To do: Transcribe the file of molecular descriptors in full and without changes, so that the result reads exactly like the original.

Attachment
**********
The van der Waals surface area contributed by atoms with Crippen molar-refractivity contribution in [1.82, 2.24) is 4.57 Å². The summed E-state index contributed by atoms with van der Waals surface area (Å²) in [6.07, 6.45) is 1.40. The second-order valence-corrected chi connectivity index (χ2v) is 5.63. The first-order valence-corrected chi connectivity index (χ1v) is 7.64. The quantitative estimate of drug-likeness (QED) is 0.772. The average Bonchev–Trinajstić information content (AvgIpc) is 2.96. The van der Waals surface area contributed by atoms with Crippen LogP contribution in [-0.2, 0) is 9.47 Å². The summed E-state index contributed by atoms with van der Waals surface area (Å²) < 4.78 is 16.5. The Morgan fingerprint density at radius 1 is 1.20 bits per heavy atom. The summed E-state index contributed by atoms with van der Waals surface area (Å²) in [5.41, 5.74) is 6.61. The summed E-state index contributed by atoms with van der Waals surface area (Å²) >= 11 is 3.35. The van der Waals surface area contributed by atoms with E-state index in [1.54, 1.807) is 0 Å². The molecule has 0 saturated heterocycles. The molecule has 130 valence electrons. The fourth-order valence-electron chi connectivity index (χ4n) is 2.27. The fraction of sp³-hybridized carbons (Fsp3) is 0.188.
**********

The van der Waals surface area contributed by atoms with Crippen molar-refractivity contribution in [1.82, 2.24) is 4.57 Å². The summed E-state index contributed by atoms with van der Waals surface area (Å²) in [6.07, 6.45) is 1.40. The second-order valence-corrected chi connectivity index (χ2v) is 5.63. The first-order valence-corrected chi connectivity index (χ1v) is 7.64. The quantitative estimate of drug-likeness (QED) is 0.772. The average Bonchev–Trinajstić information content (AvgIpc) is 2.96. The van der Waals surface area contributed by atoms with Crippen LogP contribution in [-0.2, 0) is 9.47 Å². The summed E-state index contributed by atoms with van der Waals surface area (Å²) < 4.78 is 16.5. The Morgan fingerprint density at radius 1 is 1.20 bits per heavy atom. The summed E-state index contributed by atoms with van der Waals surface area (Å²) in [5.41, 5.74) is 6.61. The summed E-state index contributed by atoms with van der Waals surface area (Å²) >= 11 is 3.35. The van der Waals surface area contributed by atoms with E-state index in [1.54, 1.807) is 0 Å². The molecule has 0 saturated heterocycles. The molecule has 130 valence electrons. The fourth-order valence-electron chi connectivity index (χ4n) is 2.27. The fraction of sp³-hybridized carbons (Fsp3) is 0.188.